“I’d rather eat in the kitchen,” Peter answered mulishly. His sister-in-law only laughed, a pretty tinkling laugh as she took his good arm.
“Oh, don’t be ridiculous, Peter. One can’t take meals with the servants—even those who have ideas above themselves. It’s just not proper!” Over her shoulder to Hetty she added, as she escorted Peter towards the dining room, “Another place—in the dining room, Hetty.”
On the whole, Peter would have preferred the kitchen to the all-but empty table in the dining room, where young Horrie kicked his heels against the legs of a chair too tall for him. He and Horrie exchanged sympathetic looks. Horrie dogged his footsteps also, but it did not annoy Peter in quite the same way. His young nephew craved attention and he was lonely for company, over and above Hetty and Daddy Hurst who treated him with considerable affection. But they were old, and had their own work about the place. Peter wondered why Amelia did not want to send him to school. Privately he thought she wanted to make a constant display of her maternal devotion, for she really seemed to care little for the boy, other than as an intelligent pet who talked. Horrie did not seem to care all that much either, to judge by the way that he squirmed out of Amelia’s lap when she took him up onto it, or the way he turned his cheek away from her kisses, enduring such demonstrations with a stoic face.
“You should rightfully sit at the head of the table,” Amelia added, as a tight-lipped Hetty carried in a tray with a fresh pot of coffee and another place setting on it. “You may move my place to the right, Hetty.”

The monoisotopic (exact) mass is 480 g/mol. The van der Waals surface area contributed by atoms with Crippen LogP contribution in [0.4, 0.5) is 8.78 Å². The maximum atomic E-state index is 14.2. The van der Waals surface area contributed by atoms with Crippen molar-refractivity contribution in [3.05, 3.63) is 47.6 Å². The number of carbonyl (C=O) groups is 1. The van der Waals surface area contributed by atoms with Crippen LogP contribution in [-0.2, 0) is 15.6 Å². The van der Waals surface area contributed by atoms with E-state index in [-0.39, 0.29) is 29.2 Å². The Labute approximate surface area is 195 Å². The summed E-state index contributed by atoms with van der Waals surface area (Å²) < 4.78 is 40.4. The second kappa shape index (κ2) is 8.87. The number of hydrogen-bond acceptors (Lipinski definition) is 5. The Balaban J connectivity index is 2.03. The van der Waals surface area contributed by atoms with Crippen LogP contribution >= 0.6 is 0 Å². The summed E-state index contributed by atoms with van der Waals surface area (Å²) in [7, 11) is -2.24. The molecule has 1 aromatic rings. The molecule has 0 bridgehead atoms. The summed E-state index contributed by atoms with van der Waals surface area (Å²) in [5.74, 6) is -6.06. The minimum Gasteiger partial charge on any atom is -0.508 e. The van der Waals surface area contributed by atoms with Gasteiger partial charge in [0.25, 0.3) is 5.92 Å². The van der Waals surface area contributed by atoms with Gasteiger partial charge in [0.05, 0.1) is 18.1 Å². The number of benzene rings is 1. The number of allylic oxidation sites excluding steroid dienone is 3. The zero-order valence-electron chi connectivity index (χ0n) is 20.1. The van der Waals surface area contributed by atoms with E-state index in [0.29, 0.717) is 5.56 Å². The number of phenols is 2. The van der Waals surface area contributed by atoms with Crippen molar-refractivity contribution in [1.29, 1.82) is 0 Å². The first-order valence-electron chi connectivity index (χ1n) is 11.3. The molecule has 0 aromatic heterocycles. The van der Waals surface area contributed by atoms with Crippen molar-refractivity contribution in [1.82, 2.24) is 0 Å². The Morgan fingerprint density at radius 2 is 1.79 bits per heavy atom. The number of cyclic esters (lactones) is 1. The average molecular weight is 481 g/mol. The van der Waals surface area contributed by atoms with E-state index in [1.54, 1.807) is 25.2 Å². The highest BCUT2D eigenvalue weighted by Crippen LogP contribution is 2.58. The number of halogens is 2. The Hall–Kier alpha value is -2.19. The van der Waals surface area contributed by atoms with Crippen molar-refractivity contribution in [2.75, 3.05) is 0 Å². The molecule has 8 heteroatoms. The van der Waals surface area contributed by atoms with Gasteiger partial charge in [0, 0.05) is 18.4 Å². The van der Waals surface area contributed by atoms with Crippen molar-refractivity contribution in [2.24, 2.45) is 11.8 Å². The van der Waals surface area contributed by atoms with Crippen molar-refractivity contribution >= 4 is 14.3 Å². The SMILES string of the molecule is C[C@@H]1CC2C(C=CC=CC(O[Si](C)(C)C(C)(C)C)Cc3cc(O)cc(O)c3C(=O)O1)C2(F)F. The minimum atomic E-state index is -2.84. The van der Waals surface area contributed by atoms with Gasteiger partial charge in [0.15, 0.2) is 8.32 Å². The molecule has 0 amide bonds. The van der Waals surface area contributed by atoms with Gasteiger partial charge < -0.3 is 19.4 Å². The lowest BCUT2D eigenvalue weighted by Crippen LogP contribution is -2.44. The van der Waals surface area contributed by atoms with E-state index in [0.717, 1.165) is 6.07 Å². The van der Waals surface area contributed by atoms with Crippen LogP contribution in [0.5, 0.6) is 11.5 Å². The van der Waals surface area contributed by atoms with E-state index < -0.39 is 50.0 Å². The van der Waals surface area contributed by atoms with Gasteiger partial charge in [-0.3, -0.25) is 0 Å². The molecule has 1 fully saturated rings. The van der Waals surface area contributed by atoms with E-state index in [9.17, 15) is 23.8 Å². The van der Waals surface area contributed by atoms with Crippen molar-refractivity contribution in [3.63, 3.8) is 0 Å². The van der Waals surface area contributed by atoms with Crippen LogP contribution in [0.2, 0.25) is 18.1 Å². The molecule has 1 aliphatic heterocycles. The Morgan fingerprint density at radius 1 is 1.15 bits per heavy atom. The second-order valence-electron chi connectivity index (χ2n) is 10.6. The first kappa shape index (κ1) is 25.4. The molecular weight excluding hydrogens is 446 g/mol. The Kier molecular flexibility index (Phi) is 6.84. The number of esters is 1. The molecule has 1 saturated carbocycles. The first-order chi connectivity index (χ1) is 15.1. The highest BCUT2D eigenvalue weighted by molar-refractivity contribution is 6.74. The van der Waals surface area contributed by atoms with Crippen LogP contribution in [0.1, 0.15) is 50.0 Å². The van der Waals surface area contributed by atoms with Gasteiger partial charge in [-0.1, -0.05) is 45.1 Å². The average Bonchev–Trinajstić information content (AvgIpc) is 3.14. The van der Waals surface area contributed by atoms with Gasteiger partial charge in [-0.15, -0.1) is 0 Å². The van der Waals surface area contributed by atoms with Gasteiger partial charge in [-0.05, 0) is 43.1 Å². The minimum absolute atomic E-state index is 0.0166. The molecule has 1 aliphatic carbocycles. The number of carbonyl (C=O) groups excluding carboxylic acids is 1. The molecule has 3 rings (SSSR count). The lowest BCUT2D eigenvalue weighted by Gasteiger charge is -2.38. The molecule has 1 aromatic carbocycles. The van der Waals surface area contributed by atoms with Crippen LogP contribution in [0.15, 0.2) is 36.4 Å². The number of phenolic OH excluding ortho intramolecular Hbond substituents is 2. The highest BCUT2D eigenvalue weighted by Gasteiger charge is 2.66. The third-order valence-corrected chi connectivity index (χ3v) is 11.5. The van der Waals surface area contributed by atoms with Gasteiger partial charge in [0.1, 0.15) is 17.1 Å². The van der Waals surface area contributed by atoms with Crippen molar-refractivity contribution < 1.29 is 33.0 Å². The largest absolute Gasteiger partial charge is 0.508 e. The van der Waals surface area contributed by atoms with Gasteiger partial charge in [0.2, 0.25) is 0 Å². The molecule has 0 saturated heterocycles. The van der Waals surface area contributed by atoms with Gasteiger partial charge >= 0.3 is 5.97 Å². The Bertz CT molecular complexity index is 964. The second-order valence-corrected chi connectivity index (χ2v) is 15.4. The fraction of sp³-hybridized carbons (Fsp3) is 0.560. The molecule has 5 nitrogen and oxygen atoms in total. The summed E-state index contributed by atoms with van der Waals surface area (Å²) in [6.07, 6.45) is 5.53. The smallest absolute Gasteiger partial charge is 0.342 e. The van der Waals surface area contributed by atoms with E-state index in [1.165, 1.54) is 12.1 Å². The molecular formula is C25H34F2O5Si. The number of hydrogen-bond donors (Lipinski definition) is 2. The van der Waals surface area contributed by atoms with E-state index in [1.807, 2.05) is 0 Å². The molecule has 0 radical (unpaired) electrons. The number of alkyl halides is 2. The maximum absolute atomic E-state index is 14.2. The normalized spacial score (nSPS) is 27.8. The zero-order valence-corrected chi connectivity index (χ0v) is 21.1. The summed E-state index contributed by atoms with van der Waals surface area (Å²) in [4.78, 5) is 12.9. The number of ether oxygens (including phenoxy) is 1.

“It seems very dull without any boarders.” Peter took the chair at the head of the table from which his mother had always presided, feeling as though he were usurping a place to which he had no real right. Behind Amelia’s back, Hetty’s lips twisted soundlessly in agreement, with a silent Gaelic imprecation added for good measure. “Had you not considered continuing as my mother did? It always made for the most interesting meals.”
“Oh, really, Peter,” Amelia laughed, that irritatingly sweet tinkling laugh. “I couldn’t possibly engage in a business as vulgar as running a boarding house! Imagine—all those strangers and their impositions! It’s just not suitable for a respectable woman to do!”
“It was respectable enough for my mother,” Peter answered.
Hetty added spitefully, “Aye, so it was, Miss Amelia—an’ what d’ye say to that?”
“Hetty!” Amelia sounded desperate. “I am talking about family . . .”
“And we’re not family?” Hetty answered crisply, and set down the coffee pot with a decided thump. “Sure and the mistress did not think herself too good to work in the kitchen next to me, or bargain with the tradesmen, while some as I could mention sat in the parlor, all airs and graces an’ la-te-dah! Not family! ‘Tis why herself did what she did, leaving Hurst and I our lifetime in wages and said clear that we should live here as long as we liked! No one otherwise would do a lick of work, Miss Amelia, while the house fell down around ye!” Horrie listened, round-eyed and wary. Peter wondered of he had often observed this kind of scene, while Amelia’s eyes filled as if being berated by Hetty were the greatest tragedy imaginable.
Peter cleared his throat and asked, “Hetty, might I have some breakfast now?”
Hetty’s ill-temper vanished magically, and she beamed fondly at Peter and Horrie, “Of course you may! Here I am, forgetting myself again, with you and the little lad waiting on me!” She bustled away.
Amelia dabbed at her swimming eyes. “She does so forget herself,” she quavered. “I know that your dearest mama carried on so bravely . . . under such a tragic loss! But times were so different, Peter. No one thought the tiniest bit ill of her, then. But times have changed and I am helpless . . .” And quite willing to remain so, Peter thought cynically. Mr. Stoddard’s gently raised daughter would rather sit in genteel poverty in the parlor of an empty house than carry on from where Margaret had been forced to lay down the labor of caring for her family.